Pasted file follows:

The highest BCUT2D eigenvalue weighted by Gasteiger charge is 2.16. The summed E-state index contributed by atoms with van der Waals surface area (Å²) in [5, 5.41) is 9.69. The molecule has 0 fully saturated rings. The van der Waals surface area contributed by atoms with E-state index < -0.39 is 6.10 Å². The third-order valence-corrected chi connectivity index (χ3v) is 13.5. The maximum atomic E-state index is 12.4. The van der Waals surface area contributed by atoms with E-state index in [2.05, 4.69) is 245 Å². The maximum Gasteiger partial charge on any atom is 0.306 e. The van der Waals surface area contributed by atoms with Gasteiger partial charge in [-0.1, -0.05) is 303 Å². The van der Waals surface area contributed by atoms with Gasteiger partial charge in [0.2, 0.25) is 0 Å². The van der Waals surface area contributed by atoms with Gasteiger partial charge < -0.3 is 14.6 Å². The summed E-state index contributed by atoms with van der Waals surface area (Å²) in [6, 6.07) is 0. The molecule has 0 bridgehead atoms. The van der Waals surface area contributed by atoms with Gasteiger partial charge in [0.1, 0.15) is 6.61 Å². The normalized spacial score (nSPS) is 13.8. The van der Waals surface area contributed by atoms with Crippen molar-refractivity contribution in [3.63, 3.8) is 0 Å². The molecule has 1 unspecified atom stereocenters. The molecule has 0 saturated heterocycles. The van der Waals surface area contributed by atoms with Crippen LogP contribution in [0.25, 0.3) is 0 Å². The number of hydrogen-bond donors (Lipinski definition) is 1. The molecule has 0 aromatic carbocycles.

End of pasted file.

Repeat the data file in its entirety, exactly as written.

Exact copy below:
The highest BCUT2D eigenvalue weighted by Gasteiger charge is 2.16. The summed E-state index contributed by atoms with van der Waals surface area (Å²) in [5, 5.41) is 9.69. The molecule has 0 fully saturated rings. The van der Waals surface area contributed by atoms with E-state index < -0.39 is 6.10 Å². The third-order valence-corrected chi connectivity index (χ3v) is 13.5. The maximum atomic E-state index is 12.4. The van der Waals surface area contributed by atoms with E-state index in [2.05, 4.69) is 245 Å². The maximum Gasteiger partial charge on any atom is 0.306 e. The van der Waals surface area contributed by atoms with Gasteiger partial charge in [-0.1, -0.05) is 303 Å². The van der Waals surface area contributed by atoms with Gasteiger partial charge in [0.2, 0.25) is 0 Å². The van der Waals surface area contributed by atoms with Gasteiger partial charge < -0.3 is 14.6 Å². The summed E-state index contributed by atoms with van der Waals surface area (Å²) in [6, 6.07) is 0. The molecule has 0 bridgehead atoms. The van der Waals surface area contributed by atoms with Gasteiger partial charge in [0.1, 0.15) is 6.61 Å². The normalized spacial score (nSPS) is 13.8. The van der Waals surface area contributed by atoms with Crippen molar-refractivity contribution in [3.63, 3.8) is 0 Å². The molecule has 1 unspecified atom stereocenters. The molecule has 0 saturated heterocycles. The van der Waals surface area contributed by atoms with Crippen LogP contribution in [0.25, 0.3) is 0 Å². The number of hydrogen-bond donors (Lipinski definition) is 1. The molecule has 0 aromatic carbocycles.